This Stunning Home in Austria Sets a New Bar For Alpine Retreats
In Tschengla, a high plateau in the Western Austrian village of Bürserberg, a minimalist retreat allows a local couple to work in the lively town of Feldkirch and escape to the solitude of the mountains on weekends.
Guided by the region’s traditional alpine farmhouses, Austrian firm Innauer Matt Architekten designed the house as a simple wooden building resting atop a solid, reinforced concrete plinth. The striking pitched roof is made of copper with its gable looking down towards the valley.
Horizontal larch cladding was used for the facade to give the house an interesting ribbed texture with deep grooves.
At the rear, a small square cuts into the hillside to connect the house to a paved driveway that allows for vehicle access via the main road. The front door opens to a corridor with a kitchen in the middle that runs through the ground floor.
From the kitchen, a small step leads up to a dining area with a large wooden table and built-in bench seating. This wooden bench, which wraps along a corner, extends along the walls towards the fireplace, where it serves as a bookshelf and fireside bench.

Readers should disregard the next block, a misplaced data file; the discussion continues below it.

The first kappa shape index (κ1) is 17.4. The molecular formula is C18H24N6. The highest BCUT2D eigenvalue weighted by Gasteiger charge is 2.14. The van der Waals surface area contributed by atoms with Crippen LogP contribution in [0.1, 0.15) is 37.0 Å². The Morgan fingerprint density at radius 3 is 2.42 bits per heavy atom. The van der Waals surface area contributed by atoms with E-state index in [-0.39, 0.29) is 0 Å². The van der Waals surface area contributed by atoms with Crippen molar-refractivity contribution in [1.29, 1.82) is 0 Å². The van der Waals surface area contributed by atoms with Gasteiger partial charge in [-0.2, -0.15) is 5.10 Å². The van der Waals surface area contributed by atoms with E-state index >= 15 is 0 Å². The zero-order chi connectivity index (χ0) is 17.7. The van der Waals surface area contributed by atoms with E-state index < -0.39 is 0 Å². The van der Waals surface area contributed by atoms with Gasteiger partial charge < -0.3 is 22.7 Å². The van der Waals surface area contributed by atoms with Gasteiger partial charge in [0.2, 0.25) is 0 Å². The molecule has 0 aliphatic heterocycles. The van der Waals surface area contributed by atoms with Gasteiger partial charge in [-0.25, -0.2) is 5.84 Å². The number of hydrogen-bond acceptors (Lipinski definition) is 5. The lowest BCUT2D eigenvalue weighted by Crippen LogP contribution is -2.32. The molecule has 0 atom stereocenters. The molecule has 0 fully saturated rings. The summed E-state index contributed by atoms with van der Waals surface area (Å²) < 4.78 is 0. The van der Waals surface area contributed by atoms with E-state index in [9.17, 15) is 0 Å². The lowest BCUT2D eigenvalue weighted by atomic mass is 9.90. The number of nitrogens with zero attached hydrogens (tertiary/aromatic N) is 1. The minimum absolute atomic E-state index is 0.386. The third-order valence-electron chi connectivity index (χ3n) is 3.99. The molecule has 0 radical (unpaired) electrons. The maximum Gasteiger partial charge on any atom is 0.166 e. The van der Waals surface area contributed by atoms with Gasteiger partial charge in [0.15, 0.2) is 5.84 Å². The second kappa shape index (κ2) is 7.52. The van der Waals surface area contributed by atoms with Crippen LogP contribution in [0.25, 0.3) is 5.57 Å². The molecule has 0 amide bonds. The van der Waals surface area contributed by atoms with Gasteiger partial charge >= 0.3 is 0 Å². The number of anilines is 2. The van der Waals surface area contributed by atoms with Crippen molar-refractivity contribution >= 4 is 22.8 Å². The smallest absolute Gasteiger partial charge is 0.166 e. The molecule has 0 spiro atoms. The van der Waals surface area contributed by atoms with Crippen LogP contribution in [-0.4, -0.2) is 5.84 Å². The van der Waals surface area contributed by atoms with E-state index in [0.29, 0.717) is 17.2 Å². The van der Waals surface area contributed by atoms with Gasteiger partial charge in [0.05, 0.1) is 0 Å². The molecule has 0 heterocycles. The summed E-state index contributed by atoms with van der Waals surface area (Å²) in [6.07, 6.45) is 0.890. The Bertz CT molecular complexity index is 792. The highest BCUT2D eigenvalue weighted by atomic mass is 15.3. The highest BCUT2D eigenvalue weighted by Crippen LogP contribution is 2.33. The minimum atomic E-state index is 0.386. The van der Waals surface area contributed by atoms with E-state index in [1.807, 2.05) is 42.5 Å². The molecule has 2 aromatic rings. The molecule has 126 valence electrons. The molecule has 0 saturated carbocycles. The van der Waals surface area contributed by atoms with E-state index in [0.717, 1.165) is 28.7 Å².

Along the dining area, a panoramic window constructed of fir wood and triple glazing frames idyllic mountain views. Here, a lower ceiling gives the dining an intimate and cozy feel.
From the kitchen, a small staircase winds between two narrow walls and up towards the attic.
"The diversity of ambiences in these rooms—some with high, some with low ceilings, some wide, some small—is further enhanced by the use of simple, yet atmospheric materials," says architect Sven Matt. "Untreated spruce and ash, gray plasterwork and rough stone give this house a special and natural feel."
A "schof"—a type of closed porch that’s common in the region—with outdoor seating, a small herb garden, and fountain, links the kitchen corridor to the western side of the house.
"The varied, mostly untouched nature with its alpine flora and breath-taking views of the surrounding mountains make Tschengla a very special place," says architect Markus Innauer. "Works around the house were kept to a minimum to leave the new building surrounded by untouched alpine pastures."